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Monday, 29 February 2016
Page: 1303

Senator BILYK (TasmaniaDeputy Opposition Whip in the Senate) (15:25): I too rise to take note of an answer from the Minister for Communications to a question from Senator McLucas in regard to the National Broadband Network. The minister's answers today were thoroughly disappointing as is the government's record so far on this whole sorry saga.

Senator Bushby: They were pretty good.

Senator BILYK: Senator Bushby, I will get to you and your interest in NBN and how much you hope to pay for it in a minute. Ever since the government adopted its farcical multitechnology-mix policy, it has become clearer each day that the abbreviation MTM more appropriately stands for Malcolm Turnbull's mess, and we have heard it a number of times. The phrase 'fast, affordable, sooner' that underpinned his government's pre-election promise on the NBN, has to be one of the greatest frauds visited on the Australian people. It is an absolute joke. After 2½ years in government with the promise to deliver the NBN to every home and business, and all they have to show for it is a measly 29,000 fibre-to-the-node connections and not one HFC connection. That is absolutely incredible. And every time we think that Malcolm Turnbull's mess cannot possibly get worse, the problem deepens.

The latest results are detailed in a report leaked to Fairfax Media. I note that the minister did not deny that the report existed or that the figures were inaccurate. It was pretty interesting to watch what he did not actually say, as opposed to the rather disappointing answers that he gave. But we see this whole disaster about NBN deepening right before our very eyes. It is no wonder that the government has done everything it can to hide their mess, because it wants to cover up their bungles and cost blow-outs. Despite this government's promise for greater scrutiny and transparency, it has shrouded the NBN in a veil of secrecy that would make Kim Jong-un blush.

This leaked report that we have been talking about shows that nbn co has only reached one-third of its target for construction completions. While 1.4 million premises should have been approved at the date of the 19 February report, only 660,000 premises, or less than half of the target, were approved. And there is a 23 per cent increase in the cost of construction per premise, up from $1,114 to $1,366. This is on top of the disaster that we already knew about. We already knew the cost to Mr Turnbull's second-rate NBN was supposed to be $29.5 billion. It has almost doubled under the current government to $56 billion. Mr Turnbull promised to complete the entire rollout by the end of this year, but it is now projected to be completed by the end of 2020. Only 14 per cent of Australian premises will have the NBN by the government's self-imposed deadline. The cost of fixing the old copper network—this is a doozy—has blown out by 1,000 per cent, with the government having to purchase 8.5 million metres of new copper.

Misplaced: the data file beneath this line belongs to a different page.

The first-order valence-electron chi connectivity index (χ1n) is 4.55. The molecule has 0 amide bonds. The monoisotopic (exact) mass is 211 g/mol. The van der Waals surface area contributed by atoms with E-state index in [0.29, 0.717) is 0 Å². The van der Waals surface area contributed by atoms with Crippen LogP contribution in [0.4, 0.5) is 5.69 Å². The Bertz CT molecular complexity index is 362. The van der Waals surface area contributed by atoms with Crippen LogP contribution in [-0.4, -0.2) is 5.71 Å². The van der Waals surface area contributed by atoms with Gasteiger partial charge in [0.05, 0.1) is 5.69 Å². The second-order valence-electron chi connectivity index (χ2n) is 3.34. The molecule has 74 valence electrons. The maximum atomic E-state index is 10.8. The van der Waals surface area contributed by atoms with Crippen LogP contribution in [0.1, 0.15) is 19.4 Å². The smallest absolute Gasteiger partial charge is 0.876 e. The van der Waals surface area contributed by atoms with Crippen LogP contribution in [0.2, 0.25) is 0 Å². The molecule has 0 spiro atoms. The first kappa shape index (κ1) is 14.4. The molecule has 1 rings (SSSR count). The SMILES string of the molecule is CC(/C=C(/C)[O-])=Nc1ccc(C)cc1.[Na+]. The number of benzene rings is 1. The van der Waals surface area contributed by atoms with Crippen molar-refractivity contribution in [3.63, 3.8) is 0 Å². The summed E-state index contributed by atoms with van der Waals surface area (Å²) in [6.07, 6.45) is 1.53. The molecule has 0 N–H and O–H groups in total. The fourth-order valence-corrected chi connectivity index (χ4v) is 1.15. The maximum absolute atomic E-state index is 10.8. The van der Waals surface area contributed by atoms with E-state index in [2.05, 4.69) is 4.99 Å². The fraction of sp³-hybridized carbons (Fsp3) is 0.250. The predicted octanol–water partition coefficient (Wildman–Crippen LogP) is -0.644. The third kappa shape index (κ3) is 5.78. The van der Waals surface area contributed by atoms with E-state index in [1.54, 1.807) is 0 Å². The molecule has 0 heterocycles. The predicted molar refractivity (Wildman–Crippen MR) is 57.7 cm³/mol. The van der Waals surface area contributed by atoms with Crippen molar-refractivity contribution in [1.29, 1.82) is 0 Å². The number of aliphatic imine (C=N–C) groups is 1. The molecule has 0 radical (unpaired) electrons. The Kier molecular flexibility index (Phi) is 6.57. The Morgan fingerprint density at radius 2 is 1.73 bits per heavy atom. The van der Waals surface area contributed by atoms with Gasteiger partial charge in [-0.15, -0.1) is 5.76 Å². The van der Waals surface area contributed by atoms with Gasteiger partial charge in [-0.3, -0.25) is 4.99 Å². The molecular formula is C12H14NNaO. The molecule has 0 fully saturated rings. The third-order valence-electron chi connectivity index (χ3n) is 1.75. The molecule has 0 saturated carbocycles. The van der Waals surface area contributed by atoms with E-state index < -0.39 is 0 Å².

I have spoken before on quite a few occasions in fact in this place on the local consequences of Malcolm Turnbull's mess. in response to a question I asked in Senate estimates, nbn co revealed that they had reached only eight per cent of under-served premises by the end of last financial year ,despite Mr Turnbull's promise to prioritise the rollout to the worst served areas. One of those areas—Senator Bushby, you might be interested in this—is the suburb of Howden. I know you know where Howden is. It is a suburb just south of Hobart, quite near my electorate office in Kingston. It is category E for broadband availability, and they are still waiting for NBN. So they are in the worst of the five categories for broadband availability and they are still waiting for NBN.

It was pretty disappointing to see them left off the list of the nbn co's latest rollout plan, the second time it has happened. We spoke to nbn co about Howden being left off the list previously and they made the same mistake again—they left them off again. This was not only after we had spoken to them but after nbn co had come to public meetings, where the 600 residents of Howden were so concerned they had a petition that I tabled in this place not that long a go in regards to the way they have been treated and the whole issue around lack of availability in Howden. As I said, Howden is not some far flung out reach of Australia— (Time expired)

Question agreed to.